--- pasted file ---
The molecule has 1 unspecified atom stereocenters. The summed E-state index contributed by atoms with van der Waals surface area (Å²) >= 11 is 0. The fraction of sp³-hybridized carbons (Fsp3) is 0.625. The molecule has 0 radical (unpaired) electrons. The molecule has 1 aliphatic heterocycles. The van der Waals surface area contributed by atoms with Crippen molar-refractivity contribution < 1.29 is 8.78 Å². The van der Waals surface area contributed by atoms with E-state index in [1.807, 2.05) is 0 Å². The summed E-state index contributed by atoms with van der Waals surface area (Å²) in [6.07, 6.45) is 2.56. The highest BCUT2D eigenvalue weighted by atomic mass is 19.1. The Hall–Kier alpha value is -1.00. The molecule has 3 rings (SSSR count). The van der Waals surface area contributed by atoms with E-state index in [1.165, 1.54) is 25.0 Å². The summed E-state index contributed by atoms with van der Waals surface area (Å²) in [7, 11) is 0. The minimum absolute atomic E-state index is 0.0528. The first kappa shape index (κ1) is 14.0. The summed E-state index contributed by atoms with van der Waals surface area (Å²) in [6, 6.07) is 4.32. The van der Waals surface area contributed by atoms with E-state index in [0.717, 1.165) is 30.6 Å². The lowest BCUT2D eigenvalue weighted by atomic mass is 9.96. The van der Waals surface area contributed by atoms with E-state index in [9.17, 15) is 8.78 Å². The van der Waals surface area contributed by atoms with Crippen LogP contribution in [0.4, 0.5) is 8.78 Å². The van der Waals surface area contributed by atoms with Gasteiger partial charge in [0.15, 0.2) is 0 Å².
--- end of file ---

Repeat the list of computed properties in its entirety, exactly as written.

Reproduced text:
The molecule has 1 unspecified atom stereocenters. The summed E-state index contributed by atoms with van der Waals surface area (Å²) >= 11 is 0. The fraction of sp³-hybridized carbons (Fsp3) is 0.625. The molecule has 0 radical (unpaired) electrons. The molecule has 1 aliphatic heterocycles. The van der Waals surface area contributed by atoms with Crippen molar-refractivity contribution < 1.29 is 8.78 Å². The van der Waals surface area contributed by atoms with E-state index in [1.807, 2.05) is 0 Å². The summed E-state index contributed by atoms with van der Waals surface area (Å²) in [6.07, 6.45) is 2.56. The highest BCUT2D eigenvalue weighted by atomic mass is 19.1. The Hall–Kier alpha value is -1.00. The molecule has 3 rings (SSSR count). The van der Waals surface area contributed by atoms with E-state index in [1.165, 1.54) is 25.0 Å². The summed E-state index contributed by atoms with van der Waals surface area (Å²) in [7, 11) is 0. The minimum absolute atomic E-state index is 0.0528. The first kappa shape index (κ1) is 14.0. The summed E-state index contributed by atoms with van der Waals surface area (Å²) in [6, 6.07) is 4.32. The van der Waals surface area contributed by atoms with E-state index in [0.717, 1.165) is 30.6 Å². The lowest BCUT2D eigenvalue weighted by atomic mass is 9.96. The van der Waals surface area contributed by atoms with E-state index in [9.17, 15) is 8.78 Å². The van der Waals surface area contributed by atoms with Crippen LogP contribution in [0.4, 0.5) is 8.78 Å². The van der Waals surface area contributed by atoms with Gasteiger partial charge in [0.15, 0.2) is 0 Å².